Qatar’s foreign minister said on Sunday that Western criticism of the country ahead of the World Cup was “arrogant” and “racist” as the upcoming tournament highlights Doha’s human rights record.
In an exclusive interview with the German newspaper Frankfurter Allgemeine Zeitung, Sheikh Mohammed bin Abdulrahman bin Jassim Al Thani said that European and Western countries think that Qatar “is not intellectually or culturally prepared to host a World Cup”.
“It is ironic when this tone is used in countries in Europe that call themselves liberal democracies. Honestly, it sounds very arrogant and very racist,” he said.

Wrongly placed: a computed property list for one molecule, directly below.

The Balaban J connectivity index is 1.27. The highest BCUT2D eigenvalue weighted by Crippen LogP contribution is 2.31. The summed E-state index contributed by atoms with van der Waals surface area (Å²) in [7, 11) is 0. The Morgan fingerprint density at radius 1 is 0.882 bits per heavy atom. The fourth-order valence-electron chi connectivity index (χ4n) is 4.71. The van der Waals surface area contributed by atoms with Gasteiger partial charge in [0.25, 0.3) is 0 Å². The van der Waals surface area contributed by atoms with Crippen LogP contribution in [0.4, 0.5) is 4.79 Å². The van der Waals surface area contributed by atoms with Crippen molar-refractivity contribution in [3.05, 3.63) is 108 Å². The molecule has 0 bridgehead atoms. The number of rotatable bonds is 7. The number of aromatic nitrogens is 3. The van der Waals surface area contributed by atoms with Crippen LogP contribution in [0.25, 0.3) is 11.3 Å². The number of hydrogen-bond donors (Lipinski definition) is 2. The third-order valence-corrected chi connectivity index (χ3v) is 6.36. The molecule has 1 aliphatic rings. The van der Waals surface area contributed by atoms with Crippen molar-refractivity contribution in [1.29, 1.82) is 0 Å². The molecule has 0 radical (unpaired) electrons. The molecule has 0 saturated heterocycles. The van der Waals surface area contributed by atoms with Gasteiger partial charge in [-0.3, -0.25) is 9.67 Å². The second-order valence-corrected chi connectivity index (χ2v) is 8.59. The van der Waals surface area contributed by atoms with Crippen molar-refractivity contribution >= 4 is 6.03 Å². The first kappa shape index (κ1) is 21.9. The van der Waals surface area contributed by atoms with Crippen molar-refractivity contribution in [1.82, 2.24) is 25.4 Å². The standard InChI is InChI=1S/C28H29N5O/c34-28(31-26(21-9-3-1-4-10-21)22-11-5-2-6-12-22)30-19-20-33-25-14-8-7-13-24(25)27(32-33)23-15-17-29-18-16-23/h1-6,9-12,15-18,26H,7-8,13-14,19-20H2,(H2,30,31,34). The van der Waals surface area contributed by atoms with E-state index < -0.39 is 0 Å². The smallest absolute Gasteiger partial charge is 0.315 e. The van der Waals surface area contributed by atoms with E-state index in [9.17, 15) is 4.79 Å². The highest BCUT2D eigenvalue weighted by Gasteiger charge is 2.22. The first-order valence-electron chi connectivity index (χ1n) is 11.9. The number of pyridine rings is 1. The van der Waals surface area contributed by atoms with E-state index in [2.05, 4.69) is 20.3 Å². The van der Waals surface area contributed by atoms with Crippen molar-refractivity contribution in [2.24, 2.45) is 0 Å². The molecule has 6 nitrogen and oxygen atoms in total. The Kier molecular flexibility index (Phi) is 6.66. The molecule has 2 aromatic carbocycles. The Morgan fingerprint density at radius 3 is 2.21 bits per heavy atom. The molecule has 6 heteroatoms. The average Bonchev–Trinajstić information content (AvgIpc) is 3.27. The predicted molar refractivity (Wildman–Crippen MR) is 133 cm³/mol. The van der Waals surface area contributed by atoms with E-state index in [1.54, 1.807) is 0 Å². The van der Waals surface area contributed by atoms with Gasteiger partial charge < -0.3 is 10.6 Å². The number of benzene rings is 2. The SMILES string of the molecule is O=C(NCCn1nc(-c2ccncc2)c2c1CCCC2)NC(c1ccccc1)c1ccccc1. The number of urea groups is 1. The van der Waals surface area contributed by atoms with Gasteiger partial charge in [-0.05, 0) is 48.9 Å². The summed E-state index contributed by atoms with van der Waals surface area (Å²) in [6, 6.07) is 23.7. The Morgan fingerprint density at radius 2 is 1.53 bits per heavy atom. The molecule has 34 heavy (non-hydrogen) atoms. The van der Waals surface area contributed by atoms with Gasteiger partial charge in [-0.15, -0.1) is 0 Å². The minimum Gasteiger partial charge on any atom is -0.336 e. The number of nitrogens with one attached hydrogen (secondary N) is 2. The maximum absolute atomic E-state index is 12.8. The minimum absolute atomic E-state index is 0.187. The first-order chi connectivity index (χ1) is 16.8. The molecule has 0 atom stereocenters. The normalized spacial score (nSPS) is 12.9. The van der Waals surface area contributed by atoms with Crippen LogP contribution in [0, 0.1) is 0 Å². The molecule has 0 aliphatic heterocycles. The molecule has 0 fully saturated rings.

The foreign minister reiterated Doha’s complaints about “double standards” regarding the country, saying that Germany’s population is “misinformed by government politicians”. He added that the German government appears to have “no problem” when it comes to energy cooperation with Qatar.
The foreign minister is the latest Qatari government official to go on the offensive against Western criticism after years of kickback on the country’s treatment of migrant workers and the LGBTQ+ community ahead of the FIFA World Cup, which starts on 20 November.
On the job market reforms in Qatar, the Minister of Foreign Affairs said that “the government is committed to implementing the innovations”, adding that “there will be some gaps, and we will work to fill them. This is an ongoing process that never stops – and will not stop after the World Cup.”
Qatar has faced criticism since it was awarded the tournament in 2010. Allegations of bribery and corruption hampered the bidding process, and the country’s human rights record and treatment of migrant workers has been criticized by activists, politicians and football associations.